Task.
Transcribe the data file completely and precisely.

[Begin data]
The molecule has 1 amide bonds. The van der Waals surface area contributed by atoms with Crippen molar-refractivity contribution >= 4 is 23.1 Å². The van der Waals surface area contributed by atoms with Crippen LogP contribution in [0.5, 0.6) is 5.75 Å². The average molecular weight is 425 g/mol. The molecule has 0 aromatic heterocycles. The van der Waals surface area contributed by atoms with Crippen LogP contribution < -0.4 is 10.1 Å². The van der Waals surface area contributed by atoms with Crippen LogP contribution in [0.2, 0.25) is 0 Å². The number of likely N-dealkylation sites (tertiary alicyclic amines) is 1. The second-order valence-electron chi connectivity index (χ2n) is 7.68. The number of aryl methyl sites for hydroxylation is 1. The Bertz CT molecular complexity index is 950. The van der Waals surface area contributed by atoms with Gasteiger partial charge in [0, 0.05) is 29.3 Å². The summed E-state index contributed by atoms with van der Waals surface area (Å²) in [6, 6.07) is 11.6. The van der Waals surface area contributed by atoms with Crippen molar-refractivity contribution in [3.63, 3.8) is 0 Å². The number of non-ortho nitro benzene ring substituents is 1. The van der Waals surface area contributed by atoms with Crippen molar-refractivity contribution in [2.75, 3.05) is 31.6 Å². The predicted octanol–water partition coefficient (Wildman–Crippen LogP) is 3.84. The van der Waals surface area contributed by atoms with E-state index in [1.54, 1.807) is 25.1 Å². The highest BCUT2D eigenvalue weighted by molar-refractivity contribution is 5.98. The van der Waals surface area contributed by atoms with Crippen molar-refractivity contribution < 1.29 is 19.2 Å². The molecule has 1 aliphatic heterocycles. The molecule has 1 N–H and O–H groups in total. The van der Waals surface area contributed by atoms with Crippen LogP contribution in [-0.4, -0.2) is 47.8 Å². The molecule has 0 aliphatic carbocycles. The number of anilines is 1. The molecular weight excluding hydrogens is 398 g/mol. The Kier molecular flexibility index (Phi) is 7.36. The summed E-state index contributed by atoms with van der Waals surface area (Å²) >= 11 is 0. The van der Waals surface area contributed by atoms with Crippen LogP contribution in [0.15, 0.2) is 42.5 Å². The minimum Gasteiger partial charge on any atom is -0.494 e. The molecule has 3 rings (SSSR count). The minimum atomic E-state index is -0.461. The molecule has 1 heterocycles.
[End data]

The molecule has 1 amide bonds. The van der Waals surface area contributed by atoms with Crippen molar-refractivity contribution >= 4 is 23.1 Å². The van der Waals surface area contributed by atoms with Crippen LogP contribution in [0.5, 0.6) is 5.75 Å². The average molecular weight is 425 g/mol. The molecule has 0 aromatic heterocycles. The van der Waals surface area contributed by atoms with Crippen LogP contribution < -0.4 is 10.1 Å². The van der Waals surface area contributed by atoms with Crippen LogP contribution in [0.2, 0.25) is 0 Å². The number of likely N-dealkylation sites (tertiary alicyclic amines) is 1. The second-order valence-electron chi connectivity index (χ2n) is 7.68. The number of aryl methyl sites for hydroxylation is 1. The Bertz CT molecular complexity index is 950. The van der Waals surface area contributed by atoms with Gasteiger partial charge in [0, 0.05) is 29.3 Å². The summed E-state index contributed by atoms with van der Waals surface area (Å²) in [6, 6.07) is 11.6. The van der Waals surface area contributed by atoms with Crippen molar-refractivity contribution in [3.63, 3.8) is 0 Å². The number of non-ortho nitro benzene ring substituents is 1. The van der Waals surface area contributed by atoms with Crippen molar-refractivity contribution in [2.75, 3.05) is 31.6 Å². The predicted octanol–water partition coefficient (Wildman–Crippen LogP) is 3.84. The van der Waals surface area contributed by atoms with E-state index in [1.54, 1.807) is 25.1 Å². The highest BCUT2D eigenvalue weighted by molar-refractivity contribution is 5.98. The van der Waals surface area contributed by atoms with Crippen molar-refractivity contribution < 1.29 is 19.2 Å². The molecule has 1 aliphatic heterocycles. The molecule has 1 N–H and O–H groups in total. The van der Waals surface area contributed by atoms with Crippen LogP contribution in [-0.4, -0.2) is 47.8 Å². The molecule has 0 aliphatic carbocycles. The number of anilines is 1. The molecular weight excluding hydrogens is 398 g/mol. The Kier molecular flexibility index (Phi) is 7.36. The summed E-state index contributed by atoms with van der Waals surface area (Å²) >= 11 is 0. The van der Waals surface area contributed by atoms with Crippen LogP contribution in [0.15, 0.2) is 42.5 Å². The minimum Gasteiger partial charge on any atom is -0.494 e. The molecule has 3 rings (SSSR count). The minimum atomic E-state index is -0.461. The molecule has 1 heterocycles.